If you generally aren’t into this type of game Brain Party will probably not change your mind, but compared to other types of this style of game, Brain Party stands out with a great selection of interesting mind games.
Final Rating: Try
Developer: Evolution Dreams Studio
One of the biggest enemies of productivity is the match-3 puzzle game. No matter what flavor it comes in, generally these games are attention consuming time wasters. Planet Delta is no exception.
The main difference between Planet Delta and say Super Bust-A-Move is how you launch the colored spheres that you are trying to match up. The approach that this game takes is sort of like shooting the ball in a game of pinball, on the left side of the screen the next ball you shoot will appear and underneath it is a meter. Holding down a button will determine the strength that you shoot the ball at, the stronger you launch the ball the farther to the right of the screen it will land.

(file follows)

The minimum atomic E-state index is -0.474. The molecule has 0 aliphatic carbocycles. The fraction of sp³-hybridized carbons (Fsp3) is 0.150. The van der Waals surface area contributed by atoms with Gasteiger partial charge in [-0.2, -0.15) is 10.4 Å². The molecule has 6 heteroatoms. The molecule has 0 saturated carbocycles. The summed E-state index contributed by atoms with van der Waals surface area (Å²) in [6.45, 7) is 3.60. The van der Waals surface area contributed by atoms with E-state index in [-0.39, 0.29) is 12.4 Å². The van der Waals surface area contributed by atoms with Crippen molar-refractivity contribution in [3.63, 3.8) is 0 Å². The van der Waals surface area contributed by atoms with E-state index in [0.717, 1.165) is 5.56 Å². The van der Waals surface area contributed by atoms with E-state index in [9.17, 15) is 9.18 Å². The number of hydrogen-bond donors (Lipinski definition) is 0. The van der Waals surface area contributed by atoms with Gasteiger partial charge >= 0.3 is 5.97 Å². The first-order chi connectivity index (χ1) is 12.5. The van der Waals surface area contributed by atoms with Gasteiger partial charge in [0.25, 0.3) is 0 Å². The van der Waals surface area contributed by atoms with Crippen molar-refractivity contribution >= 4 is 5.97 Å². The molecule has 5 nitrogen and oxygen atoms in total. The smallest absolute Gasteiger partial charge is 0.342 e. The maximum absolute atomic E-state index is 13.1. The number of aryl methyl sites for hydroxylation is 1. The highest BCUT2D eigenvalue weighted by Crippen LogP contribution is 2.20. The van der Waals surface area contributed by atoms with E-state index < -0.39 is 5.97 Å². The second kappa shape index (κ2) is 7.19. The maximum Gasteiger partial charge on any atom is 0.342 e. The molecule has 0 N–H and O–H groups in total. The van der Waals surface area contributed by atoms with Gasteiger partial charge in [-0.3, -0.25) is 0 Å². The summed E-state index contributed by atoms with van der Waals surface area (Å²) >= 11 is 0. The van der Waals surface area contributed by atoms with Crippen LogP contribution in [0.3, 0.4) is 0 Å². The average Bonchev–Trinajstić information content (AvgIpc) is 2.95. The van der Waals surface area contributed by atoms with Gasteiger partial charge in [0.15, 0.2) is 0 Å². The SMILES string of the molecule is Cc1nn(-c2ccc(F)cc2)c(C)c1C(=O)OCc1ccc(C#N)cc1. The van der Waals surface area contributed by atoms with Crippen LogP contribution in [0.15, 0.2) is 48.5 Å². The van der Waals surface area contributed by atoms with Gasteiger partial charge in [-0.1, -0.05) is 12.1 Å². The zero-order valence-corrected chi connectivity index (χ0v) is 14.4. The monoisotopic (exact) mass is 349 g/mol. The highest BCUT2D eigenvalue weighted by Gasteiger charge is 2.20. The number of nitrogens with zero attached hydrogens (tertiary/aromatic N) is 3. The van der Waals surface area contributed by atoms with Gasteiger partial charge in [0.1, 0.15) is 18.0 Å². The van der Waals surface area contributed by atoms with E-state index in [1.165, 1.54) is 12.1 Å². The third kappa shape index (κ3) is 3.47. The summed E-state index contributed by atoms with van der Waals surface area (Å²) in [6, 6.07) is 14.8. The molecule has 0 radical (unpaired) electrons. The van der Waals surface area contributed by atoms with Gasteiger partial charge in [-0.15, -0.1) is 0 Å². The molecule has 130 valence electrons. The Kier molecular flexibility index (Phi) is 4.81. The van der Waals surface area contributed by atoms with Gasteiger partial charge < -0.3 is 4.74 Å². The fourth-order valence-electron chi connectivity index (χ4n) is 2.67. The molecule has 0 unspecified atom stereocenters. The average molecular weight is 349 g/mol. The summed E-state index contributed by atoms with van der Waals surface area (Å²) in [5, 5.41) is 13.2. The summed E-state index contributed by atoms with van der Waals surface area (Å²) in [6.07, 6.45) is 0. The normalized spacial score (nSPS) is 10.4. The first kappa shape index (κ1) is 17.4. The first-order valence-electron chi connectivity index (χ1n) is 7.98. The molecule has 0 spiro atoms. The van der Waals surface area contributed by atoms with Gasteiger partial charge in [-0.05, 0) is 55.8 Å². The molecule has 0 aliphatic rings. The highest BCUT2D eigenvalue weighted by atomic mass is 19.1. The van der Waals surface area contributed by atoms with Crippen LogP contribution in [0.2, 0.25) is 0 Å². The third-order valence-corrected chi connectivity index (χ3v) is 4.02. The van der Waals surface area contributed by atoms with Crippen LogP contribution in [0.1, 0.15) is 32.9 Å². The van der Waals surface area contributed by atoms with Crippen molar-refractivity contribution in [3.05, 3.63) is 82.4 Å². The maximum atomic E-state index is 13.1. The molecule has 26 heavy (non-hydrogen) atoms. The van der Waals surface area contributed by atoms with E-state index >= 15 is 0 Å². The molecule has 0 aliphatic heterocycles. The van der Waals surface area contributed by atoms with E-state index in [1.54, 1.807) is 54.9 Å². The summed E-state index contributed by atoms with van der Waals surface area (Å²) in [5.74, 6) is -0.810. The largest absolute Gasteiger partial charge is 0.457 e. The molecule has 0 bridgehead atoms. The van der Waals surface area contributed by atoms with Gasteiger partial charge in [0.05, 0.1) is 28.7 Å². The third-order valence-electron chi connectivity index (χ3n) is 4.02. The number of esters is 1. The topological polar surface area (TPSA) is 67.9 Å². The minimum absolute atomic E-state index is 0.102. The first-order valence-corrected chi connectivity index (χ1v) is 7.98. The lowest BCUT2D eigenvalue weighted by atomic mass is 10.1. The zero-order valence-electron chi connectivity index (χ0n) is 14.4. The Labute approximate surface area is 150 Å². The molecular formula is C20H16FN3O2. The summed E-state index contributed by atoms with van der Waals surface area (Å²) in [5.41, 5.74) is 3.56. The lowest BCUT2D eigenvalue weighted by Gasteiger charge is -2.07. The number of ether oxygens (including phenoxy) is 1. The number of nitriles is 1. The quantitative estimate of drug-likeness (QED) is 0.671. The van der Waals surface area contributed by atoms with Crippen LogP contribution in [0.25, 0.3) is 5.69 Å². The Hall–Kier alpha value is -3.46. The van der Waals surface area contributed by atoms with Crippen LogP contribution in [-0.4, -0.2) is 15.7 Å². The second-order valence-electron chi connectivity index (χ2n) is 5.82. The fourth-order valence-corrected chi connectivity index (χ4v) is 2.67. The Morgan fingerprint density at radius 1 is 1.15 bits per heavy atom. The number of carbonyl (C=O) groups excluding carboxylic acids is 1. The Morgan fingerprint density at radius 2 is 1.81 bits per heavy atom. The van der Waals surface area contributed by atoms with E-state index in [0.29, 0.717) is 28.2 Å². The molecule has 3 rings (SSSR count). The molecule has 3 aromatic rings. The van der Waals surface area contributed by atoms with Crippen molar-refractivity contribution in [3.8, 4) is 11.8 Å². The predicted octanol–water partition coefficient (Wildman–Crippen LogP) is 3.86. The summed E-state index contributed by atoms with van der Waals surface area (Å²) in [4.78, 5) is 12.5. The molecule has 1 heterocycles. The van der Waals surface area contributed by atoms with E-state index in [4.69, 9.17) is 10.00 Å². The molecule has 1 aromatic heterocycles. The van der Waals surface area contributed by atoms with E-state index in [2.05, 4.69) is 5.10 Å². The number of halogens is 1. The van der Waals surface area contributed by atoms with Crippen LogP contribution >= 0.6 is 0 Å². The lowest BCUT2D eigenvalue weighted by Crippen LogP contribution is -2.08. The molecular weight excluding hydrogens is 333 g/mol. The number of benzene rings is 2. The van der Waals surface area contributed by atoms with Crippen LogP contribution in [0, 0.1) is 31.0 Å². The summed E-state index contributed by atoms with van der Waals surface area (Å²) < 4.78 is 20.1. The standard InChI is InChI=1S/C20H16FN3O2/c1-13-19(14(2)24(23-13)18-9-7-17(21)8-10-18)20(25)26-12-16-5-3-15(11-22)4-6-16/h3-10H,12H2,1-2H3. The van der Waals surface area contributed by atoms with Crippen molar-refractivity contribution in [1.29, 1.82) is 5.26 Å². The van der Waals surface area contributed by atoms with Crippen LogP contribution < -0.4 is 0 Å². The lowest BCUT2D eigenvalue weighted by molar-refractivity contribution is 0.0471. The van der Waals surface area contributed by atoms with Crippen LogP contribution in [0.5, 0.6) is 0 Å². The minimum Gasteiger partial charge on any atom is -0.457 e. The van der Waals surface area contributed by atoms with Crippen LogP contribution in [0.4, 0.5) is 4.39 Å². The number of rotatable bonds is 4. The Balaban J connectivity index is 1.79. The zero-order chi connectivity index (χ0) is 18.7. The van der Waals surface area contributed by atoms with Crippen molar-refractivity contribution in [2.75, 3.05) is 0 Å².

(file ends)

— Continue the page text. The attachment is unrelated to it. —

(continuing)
Unlike a game like Bust-A-Move where the colored balls all sort of stick to each other, the balls in Planet Delta will roll to the left or the right if the land oddly. I love this type of game, and normally I’m also not very good at it, but the controls in Planet Delta are easy to pick up and use.
The game features multiple paths and different challenges, so the 400 Point price feels appropriate. Generally this type of game will also feature some sort of multiplayer mode, and it’s disappointing to see one absent in this game, but there is certainly enough content to justify at downloading the game to see if you’ll like it. If you’re like me than you’ll get hooked right away and curse the 4-minute limit.